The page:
By nature, Getz possessed an extremely addictive personality type. At 15 he took up smoking cigarettes at the rate of a pack a day for the rest of his life. He also discovered that alcohol helped lower his anxiety, so each night he was getting drunk. His male role models at this stage of his life were a father who had deferred to Stan’s musical money making options and a famous guardian with a non-stop drinking habit. Stan appreciated the happiness soloing on his saxophone brought him. Soloing was like getting high, and he wanted to repeat the feeling each night on the stand.

Stan’s days with the Teagarden band ended in 1944 when he was seventeen. The band was in California, and Stan wanted to stay there. The local union told him he could not work in a steady paying gig for 90 days. He took the only job of his life outside of music, selling men’s clothes in a store. He played one-nighters to supplement this. He sent for his parents and brother to come out and join him, and they lived in one room.

Stan Kenton…

Thirty-three year old bandleader Stan Kenton hired Getz for $125.00 a week. Kenton worked with Bob Hope on his popular radio show, which reached 20 million listeners each Tuesday night. The Kenton band followed Hope around California playing at wartime troop bases. Kenton also had a steady gig at the Palladium Ballroom in Hollywood. On July 20, 1944, Stan played his first recording date with the band, and the first song they record became a big hit, “And Her Tears Flowed Like Wine”, sung by Anita O’Day. It sold 400,000 copies and reached #4 on the charts.

There were several musicians in the Kenton band addicted to heroin. Taking note of how much Getz drank each night, one of them turned him on to heroin, snorting it in the back of the band bus. Within a few weeks Stan was addicted.

Working in Kenton’s band, Getz carefully studied the work of his idol, Lester Young. He learned his solos note for note and began incorporating them into his Kenton work. It was over a disagreement about Young’s relevance that Getz left Kenton in April of 1945, the same month President Roosevelt died and four months before the end of WWII.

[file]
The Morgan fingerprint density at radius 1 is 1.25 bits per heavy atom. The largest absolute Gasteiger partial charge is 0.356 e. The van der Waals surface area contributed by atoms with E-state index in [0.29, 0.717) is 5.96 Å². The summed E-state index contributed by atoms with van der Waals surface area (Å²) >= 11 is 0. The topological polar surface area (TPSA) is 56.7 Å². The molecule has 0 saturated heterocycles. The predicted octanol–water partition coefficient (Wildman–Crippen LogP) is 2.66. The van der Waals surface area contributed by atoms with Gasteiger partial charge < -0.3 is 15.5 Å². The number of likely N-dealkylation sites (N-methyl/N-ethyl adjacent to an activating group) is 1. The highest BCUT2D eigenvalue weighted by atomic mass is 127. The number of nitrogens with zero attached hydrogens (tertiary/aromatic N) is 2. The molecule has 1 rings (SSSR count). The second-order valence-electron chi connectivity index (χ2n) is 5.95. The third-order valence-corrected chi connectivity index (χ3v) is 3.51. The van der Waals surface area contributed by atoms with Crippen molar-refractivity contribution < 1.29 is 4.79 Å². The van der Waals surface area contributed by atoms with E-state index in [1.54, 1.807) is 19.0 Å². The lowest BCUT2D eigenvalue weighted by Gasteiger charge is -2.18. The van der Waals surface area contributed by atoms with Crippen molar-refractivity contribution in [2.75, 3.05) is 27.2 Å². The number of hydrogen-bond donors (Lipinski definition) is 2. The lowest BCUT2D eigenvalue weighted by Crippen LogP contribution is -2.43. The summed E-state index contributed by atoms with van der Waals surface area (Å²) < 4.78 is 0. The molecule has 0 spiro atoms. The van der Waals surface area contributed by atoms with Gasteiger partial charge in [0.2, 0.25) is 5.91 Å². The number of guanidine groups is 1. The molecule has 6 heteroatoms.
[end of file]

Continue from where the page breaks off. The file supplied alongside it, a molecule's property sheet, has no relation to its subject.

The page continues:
After a short stint with the easygoing Jimmy Dorsey, eighteen-year old Getz joined Benny Goodman’s band in October of 1945. Between October and December of that year, Benny’s band was based in a Newark, N.J. nightspot. Stan regularly went into New York and hung out at the Spotlite Club on 52nd Street to hear Charlie Parker perform. At this time he also met Beverly Byrne, a vocalist with Gene Krupa’s band, and a sister of the then famous vocalist Buddy Stewart. Someone at Savoy Records noticed Stan and signed him to lead a recording session. For his first gig as a leader, he formed a “Swing Bop Quartet” and recorded four tunes with pianist Hank Jones, bassist Curly Russell and drummer Max Roach. The titles were: “Opus De Bop,” “Running Water”, “Don’t Worry ‘Bout Me” and “And The Angels Swing”.

Stan and Beverly were married on November 7, 1946 in Los Angeles. There Stan would hang with a certain group of saxophone players in L.A., all influenced strongly by Lester Young. They’re playing in the rehearsal band of trumpeter Tommy DeCarlo. They are: Herb Steward, Zoot Sims and Jimmy Giuffre. The band often played an East L.A. Mexican ballroom playing mainly Mexican stock arrangements. Sometimes they would mix in their own jazz and no one seemed to mind.

Ralph Burns came down to the joint to hear his friends play one night and was blown away by the cohesion of the saxophone team. Burns at that time was the staff arranger building Woody Herman’s new Bop-based band, and Woody hired all four of the saxophone players on Burn’s advice. The organization was to be known as Herman’s Second Herd. His first band had been more swing and blues oriented. “From the very beginning that band was something special,” said Stan many years later. “I remember our first rehearsal at a place on Santa Monica Blvd. Ralph Burns came in with a brand new, pretty difficult chart…and that band read it down and swung it without a moment’s hesitation.”